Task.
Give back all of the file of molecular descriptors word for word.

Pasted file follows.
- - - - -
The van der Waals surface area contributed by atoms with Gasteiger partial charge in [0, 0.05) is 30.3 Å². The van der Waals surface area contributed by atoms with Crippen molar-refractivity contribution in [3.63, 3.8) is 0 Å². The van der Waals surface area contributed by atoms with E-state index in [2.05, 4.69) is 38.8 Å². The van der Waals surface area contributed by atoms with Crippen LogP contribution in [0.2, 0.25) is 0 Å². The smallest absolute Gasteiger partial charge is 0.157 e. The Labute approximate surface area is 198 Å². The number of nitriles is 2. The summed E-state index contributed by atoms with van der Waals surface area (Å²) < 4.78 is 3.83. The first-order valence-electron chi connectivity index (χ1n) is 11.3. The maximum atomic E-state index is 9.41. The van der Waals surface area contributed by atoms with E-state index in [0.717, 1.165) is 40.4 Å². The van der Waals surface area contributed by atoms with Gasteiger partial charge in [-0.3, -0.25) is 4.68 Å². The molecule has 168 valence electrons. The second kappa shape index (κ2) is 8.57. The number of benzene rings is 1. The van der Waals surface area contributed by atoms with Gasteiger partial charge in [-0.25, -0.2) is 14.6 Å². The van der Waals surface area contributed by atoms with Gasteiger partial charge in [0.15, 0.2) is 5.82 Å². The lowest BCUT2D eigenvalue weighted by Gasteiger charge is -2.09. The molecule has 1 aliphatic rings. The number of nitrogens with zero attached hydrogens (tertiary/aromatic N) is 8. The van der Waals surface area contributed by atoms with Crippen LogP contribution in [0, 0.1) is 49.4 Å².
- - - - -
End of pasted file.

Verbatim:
The van der Waals surface area contributed by atoms with Gasteiger partial charge in [0, 0.05) is 30.3 Å². The van der Waals surface area contributed by atoms with Crippen molar-refractivity contribution in [3.63, 3.8) is 0 Å². The van der Waals surface area contributed by atoms with E-state index in [2.05, 4.69) is 38.8 Å². The van der Waals surface area contributed by atoms with Crippen LogP contribution in [0.2, 0.25) is 0 Å². The smallest absolute Gasteiger partial charge is 0.157 e. The Labute approximate surface area is 198 Å². The number of nitriles is 2. The summed E-state index contributed by atoms with van der Waals surface area (Å²) < 4.78 is 3.83. The first-order valence-electron chi connectivity index (χ1n) is 11.3. The maximum atomic E-state index is 9.41. The van der Waals surface area contributed by atoms with E-state index in [0.717, 1.165) is 40.4 Å². The van der Waals surface area contributed by atoms with Gasteiger partial charge in [-0.3, -0.25) is 4.68 Å². The molecule has 168 valence electrons. The second kappa shape index (κ2) is 8.57. The number of benzene rings is 1. The van der Waals surface area contributed by atoms with Gasteiger partial charge in [-0.25, -0.2) is 14.6 Å². The van der Waals surface area contributed by atoms with Gasteiger partial charge in [0.15, 0.2) is 5.82 Å². The lowest BCUT2D eigenvalue weighted by Gasteiger charge is -2.09. The molecule has 1 aliphatic rings. The number of nitrogens with zero attached hydrogens (tertiary/aromatic N) is 8. The van der Waals surface area contributed by atoms with Crippen LogP contribution in [0, 0.1) is 49.4 Å².